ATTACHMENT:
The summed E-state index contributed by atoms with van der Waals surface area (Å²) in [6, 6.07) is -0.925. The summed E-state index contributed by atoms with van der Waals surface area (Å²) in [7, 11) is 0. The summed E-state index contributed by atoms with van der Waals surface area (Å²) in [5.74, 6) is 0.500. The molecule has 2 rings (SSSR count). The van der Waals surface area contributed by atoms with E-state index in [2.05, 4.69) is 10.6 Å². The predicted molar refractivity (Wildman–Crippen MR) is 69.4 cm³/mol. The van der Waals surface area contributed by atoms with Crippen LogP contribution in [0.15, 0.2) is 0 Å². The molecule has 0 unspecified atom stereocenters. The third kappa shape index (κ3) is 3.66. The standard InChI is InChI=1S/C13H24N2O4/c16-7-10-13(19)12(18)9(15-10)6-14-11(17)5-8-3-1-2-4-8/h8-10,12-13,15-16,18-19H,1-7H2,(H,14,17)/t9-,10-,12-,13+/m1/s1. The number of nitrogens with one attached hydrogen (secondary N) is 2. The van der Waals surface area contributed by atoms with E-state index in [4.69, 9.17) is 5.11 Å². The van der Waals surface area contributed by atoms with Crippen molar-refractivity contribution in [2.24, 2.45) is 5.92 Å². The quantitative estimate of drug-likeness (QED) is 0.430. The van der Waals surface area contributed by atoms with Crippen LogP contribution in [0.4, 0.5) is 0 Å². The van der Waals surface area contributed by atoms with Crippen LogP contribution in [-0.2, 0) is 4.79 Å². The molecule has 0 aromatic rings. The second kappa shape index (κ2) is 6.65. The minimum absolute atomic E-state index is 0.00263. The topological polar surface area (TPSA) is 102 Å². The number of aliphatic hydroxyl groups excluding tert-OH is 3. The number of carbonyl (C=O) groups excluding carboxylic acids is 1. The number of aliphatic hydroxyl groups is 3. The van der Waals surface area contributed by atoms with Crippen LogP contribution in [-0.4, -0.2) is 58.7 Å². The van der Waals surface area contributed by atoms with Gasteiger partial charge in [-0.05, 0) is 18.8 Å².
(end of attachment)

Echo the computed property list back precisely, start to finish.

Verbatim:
The summed E-state index contributed by atoms with van der Waals surface area (Å²) in [6, 6.07) is -0.925. The summed E-state index contributed by atoms with van der Waals surface area (Å²) in [7, 11) is 0. The summed E-state index contributed by atoms with van der Waals surface area (Å²) in [5.74, 6) is 0.500. The molecule has 2 rings (SSSR count). The van der Waals surface area contributed by atoms with E-state index in [2.05, 4.69) is 10.6 Å². The predicted molar refractivity (Wildman–Crippen MR) is 69.4 cm³/mol. The van der Waals surface area contributed by atoms with Crippen LogP contribution in [0.15, 0.2) is 0 Å². The molecule has 0 unspecified atom stereocenters. The third kappa shape index (κ3) is 3.66. The standard InChI is InChI=1S/C13H24N2O4/c16-7-10-13(19)12(18)9(15-10)6-14-11(17)5-8-3-1-2-4-8/h8-10,12-13,15-16,18-19H,1-7H2,(H,14,17)/t9-,10-,12-,13+/m1/s1. The number of nitrogens with one attached hydrogen (secondary N) is 2. The van der Waals surface area contributed by atoms with E-state index in [4.69, 9.17) is 5.11 Å². The van der Waals surface area contributed by atoms with Crippen molar-refractivity contribution in [2.24, 2.45) is 5.92 Å². The quantitative estimate of drug-likeness (QED) is 0.430. The van der Waals surface area contributed by atoms with Crippen LogP contribution in [0.4, 0.5) is 0 Å². The van der Waals surface area contributed by atoms with Crippen LogP contribution in [-0.2, 0) is 4.79 Å². The molecule has 0 aromatic rings. The second kappa shape index (κ2) is 6.65. The minimum absolute atomic E-state index is 0.00263. The topological polar surface area (TPSA) is 102 Å². The number of aliphatic hydroxyl groups excluding tert-OH is 3. The number of carbonyl (C=O) groups excluding carboxylic acids is 1. The number of aliphatic hydroxyl groups is 3. The van der Waals surface area contributed by atoms with Crippen LogP contribution in [-0.4, -0.2) is 58.7 Å². The van der Waals surface area contributed by atoms with Gasteiger partial charge in [-0.05, 0) is 18.8 Å².